Recent revelations about government spying on citizens provide insight about changes our country is undergoing that challenge the nature and fundamental beliefs we celebrate on this day.
When the signers of the Declaration of Independence affixed their signatures to this revered document 237 years ago, there were no metropolises, strong centralized government, income tax, Social Security, Medicare, Medicaid or Affordable Care Act.
There were no cars, superhighways, trains, airplanes, televisions or computers. And women, blacks and indentured servants were not allowed to vote. There were 2.5 million people living in the colonies in 1776 and just under 4 million at the time of the first census in 1790.
Our country has undergone enormous social and cultural changes since then — changes that simultaneously enrich and imperil our lives, and they are related to size. The larger and more diverse we get (and there is no turning back) the greater reliance on rules and regulations and large organizations to provide the goods and services we crave to order our lives.
With 81 percent of our population living in urban areas, the vast majority of us depend on a network of production, communication and transportation to provide the necessities of life. And with more than 314 million residents, with widely varying customs, traditions and behavior, we have increasingly come to rely on an intricate network of law enforcement to guard our security from internal and external threats.
Increasing size also creates anonymity. Many early residents lived in small rural communities and knew one another. Later, life in the cities provided work and afforded people the opportunity to melt into society, like the 12 million people who passed through Ellis Island between 1892 and 1954. Anonymity not only allowed people from diverse ethnicities to move into mainstream America, it strained traditional values and laws because people were less constrained to conform once they were afforded the freedom to move about unhindered by prior customs and traditions.
While some people pine for the "good old days," it is unlikely that the majority of our society could survive in rural settings, and few would be willing to forgo their materialistic lifestyle for a pastoral, ascetic existence. The fact remains, we are living in a complex interdependent nation and world, one fraught with challenges that daily intrude into our consciousness — not the least of which concern our relationships to one another, our leaders and government.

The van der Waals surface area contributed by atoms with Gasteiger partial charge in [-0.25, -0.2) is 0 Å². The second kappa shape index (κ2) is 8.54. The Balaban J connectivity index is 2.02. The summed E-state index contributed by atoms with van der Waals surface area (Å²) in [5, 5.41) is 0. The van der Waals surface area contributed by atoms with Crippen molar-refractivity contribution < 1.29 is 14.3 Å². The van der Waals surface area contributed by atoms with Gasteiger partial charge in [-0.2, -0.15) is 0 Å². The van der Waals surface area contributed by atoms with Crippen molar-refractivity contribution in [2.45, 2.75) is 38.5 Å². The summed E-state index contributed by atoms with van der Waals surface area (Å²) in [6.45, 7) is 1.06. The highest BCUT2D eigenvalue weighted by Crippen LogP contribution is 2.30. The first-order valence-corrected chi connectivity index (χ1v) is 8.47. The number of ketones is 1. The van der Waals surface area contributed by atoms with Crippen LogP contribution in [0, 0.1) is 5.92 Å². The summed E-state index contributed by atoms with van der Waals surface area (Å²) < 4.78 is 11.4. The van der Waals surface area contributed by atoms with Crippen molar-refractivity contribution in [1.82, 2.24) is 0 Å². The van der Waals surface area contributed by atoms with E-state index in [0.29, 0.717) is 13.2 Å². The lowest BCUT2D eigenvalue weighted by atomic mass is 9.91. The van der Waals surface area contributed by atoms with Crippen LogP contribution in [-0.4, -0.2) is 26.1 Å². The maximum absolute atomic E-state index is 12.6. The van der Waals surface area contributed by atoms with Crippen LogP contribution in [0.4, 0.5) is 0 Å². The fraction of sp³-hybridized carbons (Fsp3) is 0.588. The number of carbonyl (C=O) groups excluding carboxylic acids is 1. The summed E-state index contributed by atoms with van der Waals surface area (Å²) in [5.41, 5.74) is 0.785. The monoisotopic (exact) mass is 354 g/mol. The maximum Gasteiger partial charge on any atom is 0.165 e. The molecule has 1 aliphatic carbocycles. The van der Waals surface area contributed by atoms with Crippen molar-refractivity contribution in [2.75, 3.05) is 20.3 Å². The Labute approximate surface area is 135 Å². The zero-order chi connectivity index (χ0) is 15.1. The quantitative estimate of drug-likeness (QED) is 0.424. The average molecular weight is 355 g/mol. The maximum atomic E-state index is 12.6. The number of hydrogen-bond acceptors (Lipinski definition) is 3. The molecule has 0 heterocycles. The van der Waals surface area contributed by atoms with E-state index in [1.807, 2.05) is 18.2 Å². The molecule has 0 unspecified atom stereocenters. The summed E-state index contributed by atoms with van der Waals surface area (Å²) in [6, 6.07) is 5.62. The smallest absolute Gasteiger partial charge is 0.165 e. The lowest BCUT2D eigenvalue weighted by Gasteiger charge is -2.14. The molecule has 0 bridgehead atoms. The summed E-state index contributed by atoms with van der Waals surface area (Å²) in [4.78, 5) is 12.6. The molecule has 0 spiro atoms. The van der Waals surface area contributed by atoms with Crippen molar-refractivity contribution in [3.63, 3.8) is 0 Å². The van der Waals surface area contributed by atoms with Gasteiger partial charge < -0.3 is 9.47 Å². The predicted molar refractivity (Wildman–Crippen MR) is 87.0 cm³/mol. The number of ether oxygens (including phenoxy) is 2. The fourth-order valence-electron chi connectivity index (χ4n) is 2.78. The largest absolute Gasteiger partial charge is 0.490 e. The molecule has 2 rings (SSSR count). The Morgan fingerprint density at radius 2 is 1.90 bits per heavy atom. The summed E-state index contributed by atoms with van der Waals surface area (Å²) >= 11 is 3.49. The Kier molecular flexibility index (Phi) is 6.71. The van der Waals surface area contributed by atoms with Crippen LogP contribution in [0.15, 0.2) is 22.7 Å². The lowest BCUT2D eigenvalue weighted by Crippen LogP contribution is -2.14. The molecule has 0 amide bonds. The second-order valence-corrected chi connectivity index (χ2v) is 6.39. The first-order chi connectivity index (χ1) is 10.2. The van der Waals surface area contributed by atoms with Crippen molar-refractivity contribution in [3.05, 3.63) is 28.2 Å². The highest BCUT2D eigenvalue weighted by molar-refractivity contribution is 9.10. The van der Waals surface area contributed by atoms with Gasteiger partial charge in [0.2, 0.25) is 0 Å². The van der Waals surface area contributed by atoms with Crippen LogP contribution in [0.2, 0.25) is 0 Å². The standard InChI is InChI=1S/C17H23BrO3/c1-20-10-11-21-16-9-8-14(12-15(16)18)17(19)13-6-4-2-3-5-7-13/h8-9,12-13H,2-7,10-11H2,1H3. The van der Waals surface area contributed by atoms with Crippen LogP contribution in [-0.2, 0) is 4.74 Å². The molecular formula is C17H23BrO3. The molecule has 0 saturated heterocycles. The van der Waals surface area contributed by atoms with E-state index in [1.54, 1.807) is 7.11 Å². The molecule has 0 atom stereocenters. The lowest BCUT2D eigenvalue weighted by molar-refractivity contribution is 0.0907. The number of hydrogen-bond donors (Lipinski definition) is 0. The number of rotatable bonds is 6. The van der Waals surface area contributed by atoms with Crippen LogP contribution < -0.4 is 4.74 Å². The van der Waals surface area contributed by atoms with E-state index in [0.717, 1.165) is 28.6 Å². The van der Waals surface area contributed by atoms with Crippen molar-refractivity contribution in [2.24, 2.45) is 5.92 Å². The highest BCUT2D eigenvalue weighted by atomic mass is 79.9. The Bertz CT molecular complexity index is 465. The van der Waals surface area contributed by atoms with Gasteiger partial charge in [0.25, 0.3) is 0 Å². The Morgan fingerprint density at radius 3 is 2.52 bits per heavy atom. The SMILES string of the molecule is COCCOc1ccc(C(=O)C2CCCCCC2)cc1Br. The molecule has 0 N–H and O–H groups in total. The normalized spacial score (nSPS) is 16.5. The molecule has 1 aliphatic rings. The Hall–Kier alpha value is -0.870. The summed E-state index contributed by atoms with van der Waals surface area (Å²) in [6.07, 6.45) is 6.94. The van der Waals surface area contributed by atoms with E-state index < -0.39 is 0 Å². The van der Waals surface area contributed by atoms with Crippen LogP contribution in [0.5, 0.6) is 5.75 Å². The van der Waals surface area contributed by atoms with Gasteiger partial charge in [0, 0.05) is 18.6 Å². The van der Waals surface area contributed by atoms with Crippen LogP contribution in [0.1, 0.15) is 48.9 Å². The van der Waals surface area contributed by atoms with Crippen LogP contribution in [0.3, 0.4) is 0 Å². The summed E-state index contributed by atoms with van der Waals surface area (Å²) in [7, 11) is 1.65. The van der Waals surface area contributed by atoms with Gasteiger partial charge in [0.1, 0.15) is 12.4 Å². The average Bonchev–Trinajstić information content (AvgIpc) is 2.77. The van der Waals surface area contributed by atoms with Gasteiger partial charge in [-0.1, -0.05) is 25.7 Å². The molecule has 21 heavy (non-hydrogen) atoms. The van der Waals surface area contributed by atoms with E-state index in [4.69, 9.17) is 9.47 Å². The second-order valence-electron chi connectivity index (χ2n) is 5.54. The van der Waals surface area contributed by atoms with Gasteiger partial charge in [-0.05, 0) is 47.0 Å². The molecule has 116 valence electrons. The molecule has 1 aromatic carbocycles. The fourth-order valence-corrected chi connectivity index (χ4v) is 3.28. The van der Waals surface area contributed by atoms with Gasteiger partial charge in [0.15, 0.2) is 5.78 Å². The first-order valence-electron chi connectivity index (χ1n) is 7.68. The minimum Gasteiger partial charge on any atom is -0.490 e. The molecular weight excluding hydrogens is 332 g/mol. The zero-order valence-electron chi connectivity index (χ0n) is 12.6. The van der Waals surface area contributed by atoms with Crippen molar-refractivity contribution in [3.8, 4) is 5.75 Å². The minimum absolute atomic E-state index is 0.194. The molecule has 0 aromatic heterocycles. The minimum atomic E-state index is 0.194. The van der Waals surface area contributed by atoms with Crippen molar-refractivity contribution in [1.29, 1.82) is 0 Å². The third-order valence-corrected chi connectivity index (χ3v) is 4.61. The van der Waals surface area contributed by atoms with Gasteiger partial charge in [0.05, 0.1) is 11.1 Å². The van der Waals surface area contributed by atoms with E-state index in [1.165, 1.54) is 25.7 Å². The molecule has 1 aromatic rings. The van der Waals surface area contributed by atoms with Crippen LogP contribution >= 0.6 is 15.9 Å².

A recent CBS poll revealed that only 27 percent of the public trusts their member of Congress and 11 percent trusts the CEOs of large businesses. Small wonder, in view of revelations about government and corporate excesses. From Enron to Bernie Madoff, the Pentagon Papers, Watergate, mythical weapons of mass destruction in Iraq, the IRS scandal, Wiki Leaks and the NSA's PRISM program, we are learning that privacy and truth have been sacrificed on the alter of greed, power, safety and security.
This phenomenon is referred to as the paradox of freedom versus control. It is expressed in our desire to live unfettered by rules, regulations and laws despite the necessity for external (governmental and organizational) intervention to maintain order. The tension between these dynamics is apparent in the conflict over Second Amendment activists' passion for guns and the calls of others for more stringent controls to protect the population from the proliferation of weapons.
These tensions regularly surface and will become more salient as our society diversifies and pressures from global friction increase (terrorists, global warming, depletion of natural resources, economic inequality, political instability). They are complicated by technological innovations that simultaneously improve our lives and threaten our privacy.
Complicating and confusing our attempts to maintain a semblance of both freedom and control is our awareness of the assault on truth — what seems to be an inexorable erosion of sacred values and honesty, and with them the anchor that grounded us to our past.
Yet, the beauty of our society is that we still have the ability to discuss the pros and cons of these heady issues, and while technology can be used to encroach on our freedom, we have the liberty and responsibility to use it to be informed, protect our rights, and reach a balance that our forefathers sought so long ago.
H. Roy Kaplan teaches courses on racism at the University of South Florida. His latest book, "Conflict and Change," will be published this fall. He wrote this essay exclusively for the Tampa Bay Times.